• High standards and enforcement for environmental protection, food safety, antibiotic use in livestock farming and farm animal welfare.
  • Public money for the provision of public goods such as wildlife, farm animal welfare, environmental and landscape benefits, including building healthy soils, enhanced biodiversity, flood alleviation and climate change mitigation.
  • Sustainable levels of livestock production in line with the carrying capacity of land, climate change goals and environmental limits, the principles of sustainable diets and public expectations for high quality, high welfare, sustainably produced UK livestock products.
  • Protection for high quality permanent grassland and carbon-rich soils that avoids overgrazing.
  • Sustainably sourced animal feed to reduce the UK’s impact on climate change and biodiversity in other countries. Alternative feeds with lower impact should be developed, including consideration of heat-treated, safe, food waste for pigs and chickens.
  • Clear and honest labelling including a mandatory method of production labelling for all livestock products.
  • Economic support for sustainable livestock production systems including more extensive pasture-based, agro-ecological, organic, and mixed farming systems.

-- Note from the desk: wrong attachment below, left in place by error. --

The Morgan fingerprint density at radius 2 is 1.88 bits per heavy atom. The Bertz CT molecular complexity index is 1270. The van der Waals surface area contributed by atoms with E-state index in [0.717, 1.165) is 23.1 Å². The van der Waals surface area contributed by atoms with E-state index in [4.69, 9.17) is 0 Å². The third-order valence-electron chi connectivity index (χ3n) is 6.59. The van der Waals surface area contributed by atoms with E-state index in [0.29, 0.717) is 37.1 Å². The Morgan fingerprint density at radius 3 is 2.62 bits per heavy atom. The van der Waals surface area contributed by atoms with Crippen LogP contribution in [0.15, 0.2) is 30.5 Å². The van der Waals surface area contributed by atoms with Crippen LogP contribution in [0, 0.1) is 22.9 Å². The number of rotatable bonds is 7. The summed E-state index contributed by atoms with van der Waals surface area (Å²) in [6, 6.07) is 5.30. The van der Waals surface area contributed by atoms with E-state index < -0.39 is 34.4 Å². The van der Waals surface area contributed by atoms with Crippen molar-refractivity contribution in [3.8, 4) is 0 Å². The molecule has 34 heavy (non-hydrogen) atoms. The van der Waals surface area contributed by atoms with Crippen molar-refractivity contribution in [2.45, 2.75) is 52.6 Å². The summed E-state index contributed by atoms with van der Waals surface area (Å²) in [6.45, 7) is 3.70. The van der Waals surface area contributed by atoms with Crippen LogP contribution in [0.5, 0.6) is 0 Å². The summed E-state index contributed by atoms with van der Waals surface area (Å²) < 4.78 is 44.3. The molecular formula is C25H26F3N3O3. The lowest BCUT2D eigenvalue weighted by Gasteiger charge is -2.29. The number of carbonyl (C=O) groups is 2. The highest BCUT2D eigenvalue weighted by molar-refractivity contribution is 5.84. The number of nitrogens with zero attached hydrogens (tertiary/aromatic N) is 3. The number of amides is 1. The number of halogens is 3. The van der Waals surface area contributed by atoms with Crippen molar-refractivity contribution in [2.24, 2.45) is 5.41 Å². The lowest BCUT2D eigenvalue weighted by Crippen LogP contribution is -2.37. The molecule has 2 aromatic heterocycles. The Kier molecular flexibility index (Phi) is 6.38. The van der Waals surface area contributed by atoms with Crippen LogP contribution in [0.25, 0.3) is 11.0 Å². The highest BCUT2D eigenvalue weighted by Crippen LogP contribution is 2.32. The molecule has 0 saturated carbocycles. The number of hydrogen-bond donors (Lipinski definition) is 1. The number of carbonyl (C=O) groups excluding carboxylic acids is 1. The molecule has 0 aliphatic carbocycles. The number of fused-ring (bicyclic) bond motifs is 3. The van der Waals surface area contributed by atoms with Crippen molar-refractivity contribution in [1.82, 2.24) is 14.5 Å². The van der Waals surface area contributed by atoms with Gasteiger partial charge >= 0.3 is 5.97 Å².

• Sufficient transition funding for innovation, research and training to support the practical and cultural shift needed.

(Photo credit, Phillip Capper, Sark, Channel Islands, Flickr Creative commons license 2.0) In addition to future domestic policies, the outcome of trade negotiations post Brexit will be crucial. They will determine the extent to which the UK’s markets in livestock products will be opened up to greater competition from abroad since currently EU trade agreements limit imports via tariffs. Eating Better and our alliance organisations fear that such trade negotiations could weaken and undermine UK environmental, health and animal welfare standards. 

(Photo credit, Phillip Capper, Sark, Channel Islands, Flickr Creative commons license 2.0)